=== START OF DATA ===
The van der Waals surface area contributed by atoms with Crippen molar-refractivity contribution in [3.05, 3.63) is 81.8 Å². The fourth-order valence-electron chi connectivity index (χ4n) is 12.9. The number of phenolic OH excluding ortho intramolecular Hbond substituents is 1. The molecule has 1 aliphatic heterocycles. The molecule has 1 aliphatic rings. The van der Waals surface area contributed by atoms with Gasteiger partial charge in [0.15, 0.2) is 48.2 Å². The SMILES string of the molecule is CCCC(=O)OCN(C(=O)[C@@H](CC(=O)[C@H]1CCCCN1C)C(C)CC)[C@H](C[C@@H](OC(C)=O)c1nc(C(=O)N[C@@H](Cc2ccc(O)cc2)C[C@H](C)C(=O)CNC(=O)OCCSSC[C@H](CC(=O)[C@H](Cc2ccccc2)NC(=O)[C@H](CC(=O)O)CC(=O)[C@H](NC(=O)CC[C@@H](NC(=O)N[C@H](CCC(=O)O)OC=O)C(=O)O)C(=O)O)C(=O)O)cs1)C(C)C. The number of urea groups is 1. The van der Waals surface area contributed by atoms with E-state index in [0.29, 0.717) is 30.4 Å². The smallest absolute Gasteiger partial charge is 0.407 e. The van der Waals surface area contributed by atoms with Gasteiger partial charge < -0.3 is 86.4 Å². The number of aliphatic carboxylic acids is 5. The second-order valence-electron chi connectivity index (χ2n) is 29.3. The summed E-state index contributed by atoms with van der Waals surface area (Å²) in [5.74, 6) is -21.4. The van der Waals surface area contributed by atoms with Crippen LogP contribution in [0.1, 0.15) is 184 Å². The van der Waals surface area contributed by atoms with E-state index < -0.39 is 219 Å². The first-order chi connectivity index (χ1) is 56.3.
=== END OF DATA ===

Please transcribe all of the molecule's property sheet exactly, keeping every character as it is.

The van der Waals surface area contributed by atoms with Crippen molar-refractivity contribution in [3.05, 3.63) is 81.8 Å². The fourth-order valence-electron chi connectivity index (χ4n) is 12.9. The number of phenolic OH excluding ortho intramolecular Hbond substituents is 1. The molecule has 1 aliphatic heterocycles. The molecule has 1 aliphatic rings. The van der Waals surface area contributed by atoms with Gasteiger partial charge in [0.15, 0.2) is 48.2 Å². The SMILES string of the molecule is CCCC(=O)OCN(C(=O)[C@@H](CC(=O)[C@H]1CCCCN1C)C(C)CC)[C@H](C[C@@H](OC(C)=O)c1nc(C(=O)N[C@@H](Cc2ccc(O)cc2)C[C@H](C)C(=O)CNC(=O)OCCSSC[C@H](CC(=O)[C@H](Cc2ccccc2)NC(=O)[C@H](CC(=O)O)CC(=O)[C@H](NC(=O)CC[C@@H](NC(=O)N[C@H](CCC(=O)O)OC=O)C(=O)O)C(=O)O)C(=O)O)cs1)C(C)C. The number of urea groups is 1. The van der Waals surface area contributed by atoms with E-state index in [0.29, 0.717) is 30.4 Å². The smallest absolute Gasteiger partial charge is 0.407 e. The van der Waals surface area contributed by atoms with Gasteiger partial charge < -0.3 is 86.4 Å². The number of aliphatic carboxylic acids is 5. The second-order valence-electron chi connectivity index (χ2n) is 29.3. The summed E-state index contributed by atoms with van der Waals surface area (Å²) in [5.74, 6) is -21.4. The van der Waals surface area contributed by atoms with Crippen LogP contribution in [0.1, 0.15) is 184 Å². The van der Waals surface area contributed by atoms with E-state index < -0.39 is 219 Å². The first-order chi connectivity index (χ1) is 56.3.